I probably spend too much time looking at photos of classic airliners online. I am guessing that I am not alone. One of my favorites is finding an aircraft / airline combination that just doesn’t match or is an odd ball. Then down the AvGeek rabbit hole I go to learn as much as I can about the history of the airplane. When was it born? Which airlines flew it? How many times did it change hands? Was it involved in any accidents? Is it still flying today, stored in a desert somewhere, or has it been scrapped?

When I first saw the photo above, with the obvious old TWA livery with temporary titles, that looked like an airplane out of a bad movie, I became instantly hooked (or maybe “obsessed”). I wanted to get to know this plane.

I quickly found out that this Lockheed L-1011 was serial line number 1221, which I have to admit would be a pretty boring name. As I started learning more about him, I named him Martin (for obvious reasons). He was first delivered to TWA in December 1981 and had quite the adventurous life.

Follow me down the rabbit hole to learn more about Martin’s history and where he is today…

Here is our boy, flying in full Air Atlanta Icelantic livery - Photo: Aero Icarus | FlickrCC

Here is our boy, flying in full Air Atlanta Icelandic livery – Photo: Aero Icarus | FlickrCC

Is there a list of AvGeek wonders of the world? Probably not, but if there was, the new TWA Hotel at New York’s JFK International Airport was trying from the outset to make it onto the list. Initially I was worried that the project — build around the historic TWA Terminal at JFK — might be a victim of stratospheric expectations. But from the moment I walked into the historic gem of a building it was clear that the attraction was everything we all wanted it to be, and more.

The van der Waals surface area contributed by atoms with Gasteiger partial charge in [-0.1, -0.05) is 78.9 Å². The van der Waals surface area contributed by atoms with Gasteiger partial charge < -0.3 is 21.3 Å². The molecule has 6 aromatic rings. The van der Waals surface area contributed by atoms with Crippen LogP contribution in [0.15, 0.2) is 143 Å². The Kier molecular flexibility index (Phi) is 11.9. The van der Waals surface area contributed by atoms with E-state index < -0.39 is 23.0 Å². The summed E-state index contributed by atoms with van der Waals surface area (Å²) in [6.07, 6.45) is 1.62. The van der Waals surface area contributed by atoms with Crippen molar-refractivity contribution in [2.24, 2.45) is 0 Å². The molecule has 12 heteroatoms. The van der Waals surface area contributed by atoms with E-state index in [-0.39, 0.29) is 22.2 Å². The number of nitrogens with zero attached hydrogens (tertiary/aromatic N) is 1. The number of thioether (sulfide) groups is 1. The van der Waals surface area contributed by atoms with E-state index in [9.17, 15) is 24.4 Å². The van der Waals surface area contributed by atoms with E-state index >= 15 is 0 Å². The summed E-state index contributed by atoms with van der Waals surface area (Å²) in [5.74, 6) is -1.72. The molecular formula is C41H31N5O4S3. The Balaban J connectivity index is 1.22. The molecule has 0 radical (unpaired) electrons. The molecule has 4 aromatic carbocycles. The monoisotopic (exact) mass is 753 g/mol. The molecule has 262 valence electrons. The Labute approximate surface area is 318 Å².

Just like the beautifully restored Lockheed Constellation sitting on the premises, the TWA Hotel fires on all cylinders. It’s as much a museum as a hotel, with tons of exhibits about the jet age’s golden years. The staff is having a total blast, with 60’s-style uniforms to match. There’s even an infinity pool on the roof with an incredible view of the ramp and runways. I mean seriously, how can you beat all that??

If by this point you’re not itching to click the “Read More” button — and see all the photos and videos we took during our visit — we’re questioning your AvGeek credentials. Enjoy!

It’s been almost twenty years since TWA folded, but some of its employees still stay in touch. Every year, the Silver Wings organization of former TWA flight attendants hosts a get-together where they celebrate their shared history. The meetings usually rotate between U.S. cities, and this year there was only one logical choice: New York, thanks to the awesome new TWA Hotel that opened in May. If you’re one of the few AvGeeks out there who haven’t heard about it, the hotel is built around Eero Saarinen’s iconic TWA terminal at JFK and features historical displays, a rooftop pool with tarmac views, and more.

We got to join in for the Silver Wings meetup, and it was as awesome as we were hoping it would be. The turnout was incredible, and attendees were having a blast touring their old stomping grounds and seeing the old TWA terminal brought back to life.

Read on for a recap of the weekend and an insider look at the TWA Hotel, which — spoiler alert — is everything an AvGeek would want it to be.